In a more advance version of the process, we may for example suggest visiting times and/or advisors based on a visitor profile (if available) or select and expert based on a given visitor field of interest.

Have you the impression that you could do much more better and design a more appropriate process model than the one in the example ?

if yes, you got the idea and aim of this post.

Of course we can extend and elaborate a better and more realistic model, and this is exactly one of the implication that corporates should consider. Models may need time to be optimized, and testing on the field usually brings open questions and situations that are not always apparent at the beginning.

A typical situation is driven by the fact that proximity detection is bound with random movements of users on the field. The example above for examples doesn’t consider returning visitors and in particular situations where users may pass by a location many times in a short period of time (like for example in a club).

There are models and solutions to all those aspects but it is important to be aware that putting proximity on practice is sometimes also bound with unexpected situations.

Why did we build BeaconZone ?

In order to target a BPM integration, we need more than the 20 minutes required to implement the „hello beacon“ classical tutorial out of a starter kit and the reasons have to be found in the low level processing aspects of physical iBeacons detection.

iBeacons are detected for example by a smartphone App with a frequency of roughly once per second on a user mobile device but the BPM modeler will need to focus on a single business Events (i.e. in the above example „a user arrived at the registration desk“). The BeaconZone CMS can be configured to ensure that the related generic App will delivery one single event that is relevant for the modeler.

Visitors may also enter a building from potentially more than one single entrances, and the modeler may want here also to focus on one single business event (ie. „a Visitor has entered the building“) regardless from which specific entrance

The topology on a target location, may need one or more Beacons to be strategically placed and/or fine tuned and this also is bound with configuration aspects.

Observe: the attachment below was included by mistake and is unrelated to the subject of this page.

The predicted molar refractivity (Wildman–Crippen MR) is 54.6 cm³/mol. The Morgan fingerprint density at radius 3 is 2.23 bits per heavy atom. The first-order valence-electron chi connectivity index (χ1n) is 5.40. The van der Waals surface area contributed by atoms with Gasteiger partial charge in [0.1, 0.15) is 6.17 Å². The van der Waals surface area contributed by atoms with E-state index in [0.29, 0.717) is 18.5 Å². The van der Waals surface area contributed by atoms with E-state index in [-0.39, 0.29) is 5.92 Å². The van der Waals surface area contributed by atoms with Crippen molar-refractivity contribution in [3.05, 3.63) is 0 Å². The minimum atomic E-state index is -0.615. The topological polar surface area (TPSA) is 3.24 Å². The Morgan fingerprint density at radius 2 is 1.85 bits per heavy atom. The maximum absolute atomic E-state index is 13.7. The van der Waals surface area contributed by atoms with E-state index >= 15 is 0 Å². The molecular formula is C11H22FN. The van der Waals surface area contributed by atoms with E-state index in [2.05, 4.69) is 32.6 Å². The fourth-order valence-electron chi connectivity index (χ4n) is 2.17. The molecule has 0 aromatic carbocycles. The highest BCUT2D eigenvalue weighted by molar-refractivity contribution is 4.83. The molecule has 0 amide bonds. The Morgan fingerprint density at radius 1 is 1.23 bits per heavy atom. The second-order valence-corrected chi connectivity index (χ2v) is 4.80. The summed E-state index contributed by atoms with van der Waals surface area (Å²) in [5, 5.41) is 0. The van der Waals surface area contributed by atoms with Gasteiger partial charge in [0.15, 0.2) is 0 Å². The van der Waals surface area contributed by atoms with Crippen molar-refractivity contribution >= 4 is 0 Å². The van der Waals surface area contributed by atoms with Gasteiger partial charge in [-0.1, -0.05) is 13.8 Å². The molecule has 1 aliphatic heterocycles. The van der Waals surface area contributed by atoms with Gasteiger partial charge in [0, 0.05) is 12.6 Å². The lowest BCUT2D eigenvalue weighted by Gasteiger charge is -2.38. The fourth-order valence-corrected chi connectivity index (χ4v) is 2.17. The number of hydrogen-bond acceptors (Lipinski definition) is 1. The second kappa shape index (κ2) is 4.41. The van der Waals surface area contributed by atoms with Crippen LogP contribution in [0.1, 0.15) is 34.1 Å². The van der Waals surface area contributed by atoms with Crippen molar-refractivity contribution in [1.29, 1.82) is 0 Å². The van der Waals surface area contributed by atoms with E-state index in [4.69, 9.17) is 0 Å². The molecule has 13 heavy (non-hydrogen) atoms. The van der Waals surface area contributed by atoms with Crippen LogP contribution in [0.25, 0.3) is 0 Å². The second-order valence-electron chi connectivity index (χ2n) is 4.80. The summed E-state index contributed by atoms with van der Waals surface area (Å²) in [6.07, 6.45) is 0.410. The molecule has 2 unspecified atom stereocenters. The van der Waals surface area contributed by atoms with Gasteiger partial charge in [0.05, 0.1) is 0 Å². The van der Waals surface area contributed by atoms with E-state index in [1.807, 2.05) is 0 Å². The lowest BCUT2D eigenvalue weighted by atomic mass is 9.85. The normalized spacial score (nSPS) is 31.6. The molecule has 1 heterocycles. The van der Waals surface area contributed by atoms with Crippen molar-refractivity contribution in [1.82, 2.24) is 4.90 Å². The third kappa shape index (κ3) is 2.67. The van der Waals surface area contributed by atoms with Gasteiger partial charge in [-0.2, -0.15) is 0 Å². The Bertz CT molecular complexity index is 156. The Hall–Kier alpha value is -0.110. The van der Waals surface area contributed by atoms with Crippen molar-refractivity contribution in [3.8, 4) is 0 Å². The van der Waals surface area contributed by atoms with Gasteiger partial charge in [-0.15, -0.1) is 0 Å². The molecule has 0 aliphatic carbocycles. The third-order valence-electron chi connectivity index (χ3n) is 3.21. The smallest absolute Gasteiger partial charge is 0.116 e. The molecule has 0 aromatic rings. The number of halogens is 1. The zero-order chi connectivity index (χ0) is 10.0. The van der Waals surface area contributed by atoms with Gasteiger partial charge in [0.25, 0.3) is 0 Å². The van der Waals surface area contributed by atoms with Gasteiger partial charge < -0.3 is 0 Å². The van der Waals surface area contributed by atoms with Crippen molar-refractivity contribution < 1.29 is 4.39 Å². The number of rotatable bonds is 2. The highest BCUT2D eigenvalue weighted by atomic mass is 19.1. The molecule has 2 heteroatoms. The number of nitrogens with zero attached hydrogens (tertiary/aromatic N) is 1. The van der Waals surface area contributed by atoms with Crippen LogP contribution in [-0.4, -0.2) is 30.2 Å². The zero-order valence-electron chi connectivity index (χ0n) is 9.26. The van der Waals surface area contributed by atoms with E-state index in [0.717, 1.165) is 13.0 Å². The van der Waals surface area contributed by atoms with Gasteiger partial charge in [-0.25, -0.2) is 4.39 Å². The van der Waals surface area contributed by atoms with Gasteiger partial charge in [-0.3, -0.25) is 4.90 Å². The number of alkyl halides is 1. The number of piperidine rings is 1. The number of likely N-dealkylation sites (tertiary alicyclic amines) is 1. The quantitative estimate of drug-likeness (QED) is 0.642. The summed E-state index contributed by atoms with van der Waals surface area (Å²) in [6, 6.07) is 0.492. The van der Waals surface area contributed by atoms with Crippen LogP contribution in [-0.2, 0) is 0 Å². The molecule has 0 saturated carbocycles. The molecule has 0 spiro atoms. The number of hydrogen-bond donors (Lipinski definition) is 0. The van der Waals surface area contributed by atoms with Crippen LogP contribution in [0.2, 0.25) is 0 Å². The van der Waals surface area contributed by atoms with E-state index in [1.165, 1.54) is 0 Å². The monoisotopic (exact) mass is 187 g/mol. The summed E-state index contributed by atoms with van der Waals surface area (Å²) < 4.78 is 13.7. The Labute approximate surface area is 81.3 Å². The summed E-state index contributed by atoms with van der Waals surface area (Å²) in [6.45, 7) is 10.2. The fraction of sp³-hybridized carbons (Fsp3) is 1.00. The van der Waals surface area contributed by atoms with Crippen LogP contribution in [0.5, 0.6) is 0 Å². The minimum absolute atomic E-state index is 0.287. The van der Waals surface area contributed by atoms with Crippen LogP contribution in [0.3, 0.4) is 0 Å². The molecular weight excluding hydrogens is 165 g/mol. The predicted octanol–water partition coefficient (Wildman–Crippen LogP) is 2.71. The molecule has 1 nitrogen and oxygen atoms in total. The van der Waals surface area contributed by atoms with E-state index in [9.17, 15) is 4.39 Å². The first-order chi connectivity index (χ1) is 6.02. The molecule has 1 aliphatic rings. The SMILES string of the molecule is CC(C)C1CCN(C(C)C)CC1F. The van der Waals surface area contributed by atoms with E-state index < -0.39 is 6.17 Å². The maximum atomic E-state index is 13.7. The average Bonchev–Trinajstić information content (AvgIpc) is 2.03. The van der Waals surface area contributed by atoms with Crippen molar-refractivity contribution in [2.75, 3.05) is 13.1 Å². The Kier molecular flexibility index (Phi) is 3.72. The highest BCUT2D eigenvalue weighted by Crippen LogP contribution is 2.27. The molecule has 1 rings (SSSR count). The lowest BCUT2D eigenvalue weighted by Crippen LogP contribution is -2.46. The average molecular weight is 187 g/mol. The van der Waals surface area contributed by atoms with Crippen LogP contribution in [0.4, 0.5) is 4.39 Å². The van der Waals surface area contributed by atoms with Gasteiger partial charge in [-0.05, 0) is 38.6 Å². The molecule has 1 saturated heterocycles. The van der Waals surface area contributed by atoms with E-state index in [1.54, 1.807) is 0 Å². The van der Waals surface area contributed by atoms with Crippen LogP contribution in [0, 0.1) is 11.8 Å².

The last one is a typical situation that usually is bound with changes once the process is running on the field. We may realize that it may be appropriate to enhance the model by considering the specific entrance and for example react and optimize the allocation of advisors and visitor schedules based on the specific entrance (if the building is large, maybe ensure that visitors closer to the reception desks would be processed before visitor far away).

No matter which solution we may think as more appropriate (for the specific example), the experience shows that once models are run on the field, since based also on user movements to be monitored and indoor locations, the underlying processed often need to be optimized accordingly.

In this respect, we targeted a CMS going behind the simple allocation of services and considered also topology and detection fine tuning aspects to be configurable.

Besides what BeaconZone may cover, the main message to retain, is that there are to date on the marked facilities allowing corporates to tackle proximity.

From a strategic perspective, and in particular if beacons or proximity detection are on the pipeline and scope, corporates should carefully consider among the following potential options:

  • Buy in the future a solution that will fulfill all the requirements („all in one approach“)
  • Expect a solution where beacons will be injected in the current process landscape

The second approach, as the above example had the aim to emphasize, will require a deeper analysis and review of the CMS to be chosen, and the internal business processing models to adapt.

The beauty of innovation is that it opens up new possibilities to enhance the user experience and the challenge is to start approaching and adapt processes at the right moment since timing and efforts are also part of the game, and a competitive market.

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Fabio Trentini